Equiano progresses with her studies and religious development autonomously, however, his visits to England are temporary, as he returns to the sea with his Captain, they begin the new voyage. The journeys are fraught with danger, and he outlines several skirmishes, and sieges throughout the Mediterranean, Atlantic, and West Indies Oceans (Equiano 20). He diligently serves Pascal for many years, with the notion that his master's kindness would liberate him (Equiano 12). When things fail to turn out as expected, Equiano starts to develop a notion that his new situation is as a result of God's punishment for his generations' sins. He also described the shocking experience of seeing slaves opt to kill themselves by jumping off a ship instead of continuing to live a life of slavery (Equiano 74-75). He states that enslavement in some cases can be worse than death. On the plantations, he is forced to endure beatings and lashings (Equiano 111). Even after he is liberated, he continues to participate in the slave trade by carrying slaves to different plantations around the world. This is different from Fredrick, who after being freed, becomes a strong activist against slavery and oppression of the black population.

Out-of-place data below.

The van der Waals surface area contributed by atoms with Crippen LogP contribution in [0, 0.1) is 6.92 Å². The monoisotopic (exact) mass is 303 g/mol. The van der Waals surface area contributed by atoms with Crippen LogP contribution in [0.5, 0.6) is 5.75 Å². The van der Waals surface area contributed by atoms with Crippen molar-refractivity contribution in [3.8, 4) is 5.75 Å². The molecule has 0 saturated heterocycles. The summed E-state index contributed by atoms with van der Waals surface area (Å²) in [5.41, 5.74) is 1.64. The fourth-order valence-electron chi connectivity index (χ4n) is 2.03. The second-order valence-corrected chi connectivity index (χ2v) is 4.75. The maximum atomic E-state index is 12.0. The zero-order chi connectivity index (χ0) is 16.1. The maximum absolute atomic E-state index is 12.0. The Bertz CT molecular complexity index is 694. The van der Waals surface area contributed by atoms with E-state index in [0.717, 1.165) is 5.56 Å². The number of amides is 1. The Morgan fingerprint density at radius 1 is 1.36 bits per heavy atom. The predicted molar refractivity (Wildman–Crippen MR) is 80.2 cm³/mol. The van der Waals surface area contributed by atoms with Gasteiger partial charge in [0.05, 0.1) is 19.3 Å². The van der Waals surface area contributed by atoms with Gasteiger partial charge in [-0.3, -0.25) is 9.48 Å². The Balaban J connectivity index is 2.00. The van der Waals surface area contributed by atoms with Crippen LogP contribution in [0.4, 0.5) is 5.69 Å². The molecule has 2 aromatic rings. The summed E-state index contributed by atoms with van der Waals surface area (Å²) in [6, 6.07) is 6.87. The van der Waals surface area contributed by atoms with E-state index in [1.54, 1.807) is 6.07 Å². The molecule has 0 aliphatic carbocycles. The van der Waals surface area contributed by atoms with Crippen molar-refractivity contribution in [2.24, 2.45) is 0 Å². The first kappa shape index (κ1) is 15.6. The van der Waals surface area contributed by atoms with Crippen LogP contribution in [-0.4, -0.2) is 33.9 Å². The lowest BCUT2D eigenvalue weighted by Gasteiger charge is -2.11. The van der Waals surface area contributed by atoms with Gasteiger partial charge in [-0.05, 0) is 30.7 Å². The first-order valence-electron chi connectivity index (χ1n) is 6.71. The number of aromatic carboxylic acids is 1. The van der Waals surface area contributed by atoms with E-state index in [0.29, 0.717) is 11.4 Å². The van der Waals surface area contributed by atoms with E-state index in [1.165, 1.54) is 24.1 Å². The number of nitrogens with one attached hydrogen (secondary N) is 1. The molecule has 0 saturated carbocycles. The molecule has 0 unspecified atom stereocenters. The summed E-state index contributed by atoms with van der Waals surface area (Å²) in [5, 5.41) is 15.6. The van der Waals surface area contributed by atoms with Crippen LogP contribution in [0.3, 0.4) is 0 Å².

The narrative on the Life of Fredrick Douglass Fredrick Douglass was one of the most intellectual African American thinkers of his time, notwithstanding his humble beginnings. He was born into a slavery family, and his parents worked on a plantation in Maryland (Du Bois, Frederick Douglass and Booker T 416). He spent his formative years working on the plantation, afterward, he was sent to work as a slave in the Auld household in Baltimore. Just like Equiano who was helped by a Quaker slave trader to secure a job and keep some savings which he later used to advance her studies and religious development autonomously (Equiano 12). Also, Auld helped Douglass to learn how to read and write. However, after spending several years working for Auld's family, he was sent back to the plantation, where he soon gained a status for fight and rebelliousness (Du Bois et al. 372).